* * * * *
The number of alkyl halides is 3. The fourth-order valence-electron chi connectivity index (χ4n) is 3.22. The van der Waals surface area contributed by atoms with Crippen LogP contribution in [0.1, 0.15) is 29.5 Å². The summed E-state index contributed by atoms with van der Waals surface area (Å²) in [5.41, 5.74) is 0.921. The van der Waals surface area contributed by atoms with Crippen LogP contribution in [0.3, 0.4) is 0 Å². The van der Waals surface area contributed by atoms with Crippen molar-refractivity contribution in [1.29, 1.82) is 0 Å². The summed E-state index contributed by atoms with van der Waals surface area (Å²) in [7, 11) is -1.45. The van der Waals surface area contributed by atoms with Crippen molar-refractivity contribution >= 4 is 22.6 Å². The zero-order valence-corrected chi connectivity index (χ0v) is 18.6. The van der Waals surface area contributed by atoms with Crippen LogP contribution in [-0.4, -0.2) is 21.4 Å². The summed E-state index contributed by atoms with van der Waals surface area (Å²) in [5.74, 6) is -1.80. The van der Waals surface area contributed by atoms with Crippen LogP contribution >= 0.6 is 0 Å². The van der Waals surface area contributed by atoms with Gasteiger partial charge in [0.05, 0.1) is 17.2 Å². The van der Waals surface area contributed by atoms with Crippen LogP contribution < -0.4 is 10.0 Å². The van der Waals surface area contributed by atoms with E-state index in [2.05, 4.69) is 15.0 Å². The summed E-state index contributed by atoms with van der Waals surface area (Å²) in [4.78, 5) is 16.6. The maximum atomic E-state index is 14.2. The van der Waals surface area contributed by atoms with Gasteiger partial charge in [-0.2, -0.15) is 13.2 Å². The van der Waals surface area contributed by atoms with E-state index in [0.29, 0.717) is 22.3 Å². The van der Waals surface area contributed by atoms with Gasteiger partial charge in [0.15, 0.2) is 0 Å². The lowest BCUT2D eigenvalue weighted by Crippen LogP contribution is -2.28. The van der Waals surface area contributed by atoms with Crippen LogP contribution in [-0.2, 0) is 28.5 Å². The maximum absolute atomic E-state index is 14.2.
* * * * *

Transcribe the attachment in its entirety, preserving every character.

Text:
The number of alkyl halides is 3. The fourth-order valence-electron chi connectivity index (χ4n) is 3.22. The van der Waals surface area contributed by atoms with Crippen LogP contribution in [0.1, 0.15) is 29.5 Å². The summed E-state index contributed by atoms with van der Waals surface area (Å²) in [5.41, 5.74) is 0.921. The van der Waals surface area contributed by atoms with Crippen LogP contribution in [0.3, 0.4) is 0 Å². The van der Waals surface area contributed by atoms with Crippen molar-refractivity contribution in [1.29, 1.82) is 0 Å². The summed E-state index contributed by atoms with van der Waals surface area (Å²) in [7, 11) is -1.45. The van der Waals surface area contributed by atoms with Crippen molar-refractivity contribution >= 4 is 22.6 Å². The zero-order valence-corrected chi connectivity index (χ0v) is 18.6. The van der Waals surface area contributed by atoms with Crippen LogP contribution in [-0.4, -0.2) is 21.4 Å². The summed E-state index contributed by atoms with van der Waals surface area (Å²) in [5.74, 6) is -1.80. The van der Waals surface area contributed by atoms with Crippen LogP contribution >= 0.6 is 0 Å². The van der Waals surface area contributed by atoms with Gasteiger partial charge in [0.05, 0.1) is 17.2 Å². The van der Waals surface area contributed by atoms with Crippen LogP contribution < -0.4 is 10.0 Å². The van der Waals surface area contributed by atoms with E-state index in [2.05, 4.69) is 15.0 Å². The summed E-state index contributed by atoms with van der Waals surface area (Å²) in [4.78, 5) is 16.6. The maximum atomic E-state index is 14.2. The van der Waals surface area contributed by atoms with Gasteiger partial charge in [-0.2, -0.15) is 13.2 Å². The van der Waals surface area contributed by atoms with E-state index in [0.29, 0.717) is 22.3 Å². The van der Waals surface area contributed by atoms with Gasteiger partial charge in [0.15, 0.2) is 0 Å². The lowest BCUT2D eigenvalue weighted by Crippen LogP contribution is -2.28. The van der Waals surface area contributed by atoms with Crippen LogP contribution in [-0.2, 0) is 28.5 Å². The maximum absolute atomic E-state index is 14.2.